My eyes fixed on my mom, the black and white image on the screen before me still reading the warrant.
“I told you.” I’d hate to play poker with my mother. She never showed an ounce of fear.
The heavy footsteps went back down the stairs and the officer stepped past my mother then turned back to her. “Ms. Weston, we will be back. That’s an open-ended warrant.”
“These aren’t going to hold up in the higher courts,” she countered.
“Well, lucky for me, I can execute them until the higher court actually rules.” The smugness oozed from him as if he had no limits to his power.
“Do you have children Officer Kowalski?”
“Four, but mine are human,” he sneered.
The door closed and I saw mom rearming the security system. She walked into the living room and sat down. Flipping the channel to make sure I saw what she did next because I knew why she acted as if the man invading our home was little more than an annoyance to her daily routine. Truthfully we never knew how long they’d watch the house after they left. It could be thirty minutes, or we could get a full detail for thirty days. Who’s to say if they hadn’t planted a bug somewhere. I should have been following the man with our cameras instead of being balled up like a two-year-old.
With him gone I uncurled from the corner and stretched. The twin size bed I was stuck with meant I would need to put my feet on the floor if I wanted a real stretch. At least we got one of the long ones, but I still barely fit. I was gangly. One of the joys of being a pencil neck geek I suppose. I sat with my back against the wall, watching my mom on the screen. She was folding the clothes that had been in the basket by the sofa.
Her fingers moved under a pillowcase and I leaned in to make sure I caught every gesture. My aunt Cindy was deaf, so I’d grown up learning sign language. Curled fingers and angles meant so much to me. Mom was telling me that she loved me and would be bringing me spaghetti in an hour.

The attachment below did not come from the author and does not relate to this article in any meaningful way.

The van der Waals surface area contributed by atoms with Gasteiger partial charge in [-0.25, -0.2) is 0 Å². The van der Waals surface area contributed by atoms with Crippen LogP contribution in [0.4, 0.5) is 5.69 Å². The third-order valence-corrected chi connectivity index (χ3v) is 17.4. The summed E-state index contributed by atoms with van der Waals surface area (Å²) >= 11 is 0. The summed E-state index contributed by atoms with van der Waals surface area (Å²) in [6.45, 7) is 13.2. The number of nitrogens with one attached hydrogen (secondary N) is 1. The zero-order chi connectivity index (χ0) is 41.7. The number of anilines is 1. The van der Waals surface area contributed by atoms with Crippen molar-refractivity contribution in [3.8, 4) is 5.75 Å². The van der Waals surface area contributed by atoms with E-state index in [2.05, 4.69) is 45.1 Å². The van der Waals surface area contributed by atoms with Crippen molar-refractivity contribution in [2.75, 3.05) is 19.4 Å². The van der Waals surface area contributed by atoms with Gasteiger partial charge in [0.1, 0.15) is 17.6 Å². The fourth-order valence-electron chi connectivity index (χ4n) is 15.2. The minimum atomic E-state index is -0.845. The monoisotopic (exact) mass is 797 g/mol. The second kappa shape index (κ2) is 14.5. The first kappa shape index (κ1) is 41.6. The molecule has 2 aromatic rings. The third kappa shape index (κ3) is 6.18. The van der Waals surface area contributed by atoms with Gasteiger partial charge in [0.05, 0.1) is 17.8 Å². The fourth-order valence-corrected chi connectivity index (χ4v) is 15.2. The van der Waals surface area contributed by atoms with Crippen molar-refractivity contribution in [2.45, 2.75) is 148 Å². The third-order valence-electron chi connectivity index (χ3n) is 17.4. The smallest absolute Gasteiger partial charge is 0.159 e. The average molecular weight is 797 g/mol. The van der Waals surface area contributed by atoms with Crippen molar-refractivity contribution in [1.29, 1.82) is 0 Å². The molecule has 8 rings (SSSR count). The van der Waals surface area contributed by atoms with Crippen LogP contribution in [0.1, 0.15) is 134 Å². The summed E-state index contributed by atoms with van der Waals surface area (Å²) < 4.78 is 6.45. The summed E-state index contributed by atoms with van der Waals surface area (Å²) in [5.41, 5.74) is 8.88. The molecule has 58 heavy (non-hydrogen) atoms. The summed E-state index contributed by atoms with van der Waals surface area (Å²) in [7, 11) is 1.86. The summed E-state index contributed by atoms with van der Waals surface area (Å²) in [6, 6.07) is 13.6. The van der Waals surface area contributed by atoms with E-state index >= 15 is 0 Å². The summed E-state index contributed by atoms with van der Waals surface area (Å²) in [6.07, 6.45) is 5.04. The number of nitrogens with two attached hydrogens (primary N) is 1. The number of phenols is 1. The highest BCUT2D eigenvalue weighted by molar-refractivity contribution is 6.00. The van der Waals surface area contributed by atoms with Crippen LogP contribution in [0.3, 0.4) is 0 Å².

Snagging my pillow I put it behind my head and rested. The tight space made it easy for me to snag the tickets hidden in my room because they were evidence we were trying to escape. If they found me there would be no reason for them anyway. The plan was, fly to Canada, then on to India, not the fastest way, but the way with the least checkpoints from all the dark web research we’d done. The printed tickets an oddity, but not completely unheard of in the world of smartphones. My dad had a friend from college that promised to protect us. Three layovers, and all could spell disaster. The fake passports had the name Gerard, Cooper and Sadie Lennox. I was to be Gerard. We had bought them from a family that had a normal son, one born in nineteen-ninety-eight. Families that had what were now termed contiguous kids were raking in money hand over fist. That was unless they got caught.
Many families had turned over their sons or daughters born in the five-year block, now reduced to one. If anything the contiguous kids were tortured, tested and determined right along with those from the two thousands and determined not be aberrations and therefore suspect, but not dangerous. The empathy shown by those who survived helped a bit in fighting the laws.
But those who chose to hide and protect their children needed valid ID to do so. With the internet and tracking of IDs you couldn’t just ‘fake it’ anymore. You needed to become someone who already existed. That’s where the contiguous kids came in. Those born two years prior to two-thousand or two years after depending on how your child appeared.
Being tall, I would be aged two years. Even before my condition was an issue, no one ever believed that I was the age I said. Being four foot at age five will do that to you. Everyone always thought I was two or three years older than I was.
Now I was no longer Riley Weston son of Judith and Lester Weston. I was Gerard. Gerard Lennox. At least that was the plan at this moment in time. It only took five seconds on the TV to end our hopes and send me on a different path.